Family List (MO) |
Family List (INBio) |
Draft Treatments |
The Cutting Edge
Volume XIX, Number 2, April 2012
News and Notes |
Leaps and Bounds | Germane Literature |
Season's Pick | Annotate your copy
EL AMBIENTE FÍSICO/THE PHYSICAL ENVIRONMENT. Yes, we are proposing a small correction to our “Introducción” (Manual Vol. 1). On p. 53 (p. 52 of the Spanish text), we indicate that the maximum elevation of the Península de Nicoya is 983 m. This happens to be the elevation at the summit of Cerro Vista al Mar, the highest peak of the main axial ridge of the peninsula, to which all eyes are involuntarily drawn as the chief eminence, and which we had logically concluded to represent exactly that, following a cursory check of all relevant topographic maps to eliminate other possibilities. Our Gazetteer baldly anoints Cerro Vista al Mar as “the highest point on the peninsula” (a statement that persists even in the new revision). Nevertheless, it is all a lie! While researching localities on the Península de Nicoya in connection with his taxonomic work, Manual co-PI Barry Hammel chanced to encounter a peak of 1018 m elevation, at approximately 9º57’N and 85º17’W, on the Cerro Azul quadrangle. Why had we never noticed this peak before? First, it is located in a region that lacks other notably high summits (we could find no others in the near vicinity attaining even 850 m), so our eyes were not drawn to the general area. Second, and most significantly, the peak has no name, being marked on the map simply by an unobtrusive benchmark named “Azul.” It is probably for these same reasons that no one else has noticed this error and called us on it during the past nine years (that, and the fact that nobody reads this sludge we churn out!). We propose to call this spurned peak “Cerro Azul,” since that is the name of the benchmark, the quadrangle, and a village about 3 km to the southwest; plus, we imagine that “Cerro Azul” is the name used for this peak by local residents, even if it is not recorded adequately on the topographical map. Note, however, that the place-name “Cerro Azul” (whether in reference to the peak or the town) has not been included in our Gazetteer (including the new revision), because we have never seen it used on a herbarium label. We hope to change that circumstance in the near future.
CONVOLVULACEAE. Manual co-PI Barry Hammel has happened upon an embarrassing oversight in his own Manual treatment for this family: the Costa Rican distribution of Ipomoea ramosissima (Poir.) Choisy fails to account for the type locality of one of its listed synonyms, I. quesadana Standl. The latter name was based on a specimen collected (as we might have guessed from its epithet!) at Villa (Ciudad) Quesada, on the Atlantic slope of the Cordillera Central. Thus, the distribution statement for I. ramosissima should be reconfigured as follows: “vert. Carib. Cord. de Tilarán, ambas verts. Cords. de Guanacaste y Central, vert. Pac., P.N. Carara.” No changes are indicated for the life zones or elevational range. The blame for this oversight falls equally (if not more heavily) on the shoulders of co-PI Mike Grayum, who is generally encharged with checking these type localities. On a similar note, Manual users should delete the “+” from the elevational range of Ipomoea sp. A, which is only known (at least for the time being) from Cerro Vista al Mar (maximum elevation 983 m; see the foregoing entry).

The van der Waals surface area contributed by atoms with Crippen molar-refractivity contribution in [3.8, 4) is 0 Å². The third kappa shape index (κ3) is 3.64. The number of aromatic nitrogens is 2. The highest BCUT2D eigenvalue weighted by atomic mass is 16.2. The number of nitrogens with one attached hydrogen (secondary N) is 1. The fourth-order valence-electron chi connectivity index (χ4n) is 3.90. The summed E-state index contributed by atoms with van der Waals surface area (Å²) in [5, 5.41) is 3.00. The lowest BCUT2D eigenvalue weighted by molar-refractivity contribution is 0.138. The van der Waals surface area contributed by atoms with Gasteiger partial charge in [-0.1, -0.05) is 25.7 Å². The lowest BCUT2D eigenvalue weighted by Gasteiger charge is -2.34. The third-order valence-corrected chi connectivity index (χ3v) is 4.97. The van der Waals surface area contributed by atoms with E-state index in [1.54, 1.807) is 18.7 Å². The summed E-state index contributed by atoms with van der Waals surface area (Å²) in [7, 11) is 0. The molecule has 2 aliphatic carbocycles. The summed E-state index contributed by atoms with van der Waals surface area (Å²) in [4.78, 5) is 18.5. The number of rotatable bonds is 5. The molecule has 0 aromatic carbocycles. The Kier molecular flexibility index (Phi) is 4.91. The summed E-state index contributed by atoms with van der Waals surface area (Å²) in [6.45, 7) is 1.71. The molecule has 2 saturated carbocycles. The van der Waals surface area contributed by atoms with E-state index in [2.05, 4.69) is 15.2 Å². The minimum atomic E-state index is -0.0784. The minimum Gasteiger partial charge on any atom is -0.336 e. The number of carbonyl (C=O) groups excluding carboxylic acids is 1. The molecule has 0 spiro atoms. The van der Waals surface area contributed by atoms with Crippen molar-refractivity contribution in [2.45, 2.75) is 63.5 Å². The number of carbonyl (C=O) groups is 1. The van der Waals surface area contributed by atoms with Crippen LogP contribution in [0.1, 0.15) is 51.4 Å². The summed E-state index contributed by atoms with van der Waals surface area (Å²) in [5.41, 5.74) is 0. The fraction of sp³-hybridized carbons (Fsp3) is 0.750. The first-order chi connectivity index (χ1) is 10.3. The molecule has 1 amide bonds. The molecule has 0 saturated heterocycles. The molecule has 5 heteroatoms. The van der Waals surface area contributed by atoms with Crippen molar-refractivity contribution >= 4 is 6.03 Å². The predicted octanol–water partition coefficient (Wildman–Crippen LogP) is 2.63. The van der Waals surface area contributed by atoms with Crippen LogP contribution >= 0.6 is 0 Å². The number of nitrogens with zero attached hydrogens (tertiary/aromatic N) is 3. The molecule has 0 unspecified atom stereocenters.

LORANTHACEAE. Minor upheaval in Struthanthus! One thing leads to another, and a card house (okay, a card hut) comes tumbling down. This all started when we discovered that the specimen G. Herrera 3326, which had been determined in TROPICOS as Struthanthus burgeri Kuijt, is actually a paratype of S. acostensis L. A. González & J. F. Morales, and that the label data of the specimen in question were unaccounted for in the distribution/phenology summary of the latter sp. in the Manual (Vol. 6). Worse yet, it turns out that the Herrera specimen is our cited voucher for S. burgeri! How did this happen? In the first place, your errant editors probably overlooked the inconspicuous paratype citation on the fourth page of the protologue of S. acostensis; and in the second place, in their haste to avoid citing the type of S. burgeri, said editors must have replaced it uncritically with the misidentified specimen under discussion. The result of all this is that the Manual distribution/phenology summaries (as well as the voucher citations) for both S. acostensis and S. burgeri need to be modified; we here offer amended paragraphs, taking the opportunity to flesh them out with additional data not previously available to us:
Struthanthus acostensis: Bosque muy húmedo y pluvial, bosques primarios y sitios alterados, 700–1150+ m; vert. Carib. E Cord. de Talamanca, vert. Pac. Cord. de Talamanca, Cerro Turrubares, S Fila Costeña (Fila Cruces). Fl. abr., may., jul. ENDÉMICA. (G. Herrera 3326; INB, MO)
Struthanthus burgeri: Bosque muy húmedo, bosques y potreros, 750–850 m; vert. Pac., N Fila Costeña. Fl. feb. CR, Ecua. (Lobo et al. 288; CR, MO)
The Lobo specimen is the only available Costa Rican voucher for Struthanthus burgeri other than the type. If confirmed, the Ecuadorian record (a recent identification in TROPICOS by family specialist Job Kuijt) signifies the loss of another Costa Rican endemic. Host data are still lacking for both of the spp. under consideration.